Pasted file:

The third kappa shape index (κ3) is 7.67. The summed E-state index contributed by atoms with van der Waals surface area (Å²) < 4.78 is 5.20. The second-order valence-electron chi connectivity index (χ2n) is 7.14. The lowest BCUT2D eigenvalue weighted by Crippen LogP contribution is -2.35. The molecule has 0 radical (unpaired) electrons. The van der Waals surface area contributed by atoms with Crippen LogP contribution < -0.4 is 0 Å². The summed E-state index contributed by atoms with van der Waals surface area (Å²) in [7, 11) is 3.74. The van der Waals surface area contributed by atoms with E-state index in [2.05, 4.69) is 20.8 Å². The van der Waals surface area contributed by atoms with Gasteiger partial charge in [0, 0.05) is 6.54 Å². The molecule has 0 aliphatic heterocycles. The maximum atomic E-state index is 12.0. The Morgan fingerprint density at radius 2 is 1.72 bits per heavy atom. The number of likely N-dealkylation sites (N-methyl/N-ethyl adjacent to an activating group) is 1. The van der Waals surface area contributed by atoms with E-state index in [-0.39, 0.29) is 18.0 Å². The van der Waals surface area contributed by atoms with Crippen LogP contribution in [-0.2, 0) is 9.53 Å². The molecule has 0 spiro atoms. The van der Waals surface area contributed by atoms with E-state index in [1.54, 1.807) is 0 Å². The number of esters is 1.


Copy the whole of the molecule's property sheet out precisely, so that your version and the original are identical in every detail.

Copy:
The third kappa shape index (κ3) is 7.67. The summed E-state index contributed by atoms with van der Waals surface area (Å²) < 4.78 is 5.20. The second-order valence-electron chi connectivity index (χ2n) is 7.14. The lowest BCUT2D eigenvalue weighted by Crippen LogP contribution is -2.35. The molecule has 0 radical (unpaired) electrons. The van der Waals surface area contributed by atoms with Crippen LogP contribution < -0.4 is 0 Å². The summed E-state index contributed by atoms with van der Waals surface area (Å²) in [7, 11) is 3.74. The van der Waals surface area contributed by atoms with E-state index in [2.05, 4.69) is 20.8 Å². The van der Waals surface area contributed by atoms with Gasteiger partial charge in [0, 0.05) is 6.54 Å². The molecule has 0 aliphatic heterocycles. The maximum atomic E-state index is 12.0. The Morgan fingerprint density at radius 2 is 1.72 bits per heavy atom. The number of likely N-dealkylation sites (N-methyl/N-ethyl adjacent to an activating group) is 1. The van der Waals surface area contributed by atoms with E-state index in [-0.39, 0.29) is 18.0 Å². The van der Waals surface area contributed by atoms with Crippen LogP contribution in [-0.2, 0) is 9.53 Å². The molecule has 0 spiro atoms. The van der Waals surface area contributed by atoms with E-state index in [1.54, 1.807) is 0 Å². The number of esters is 1.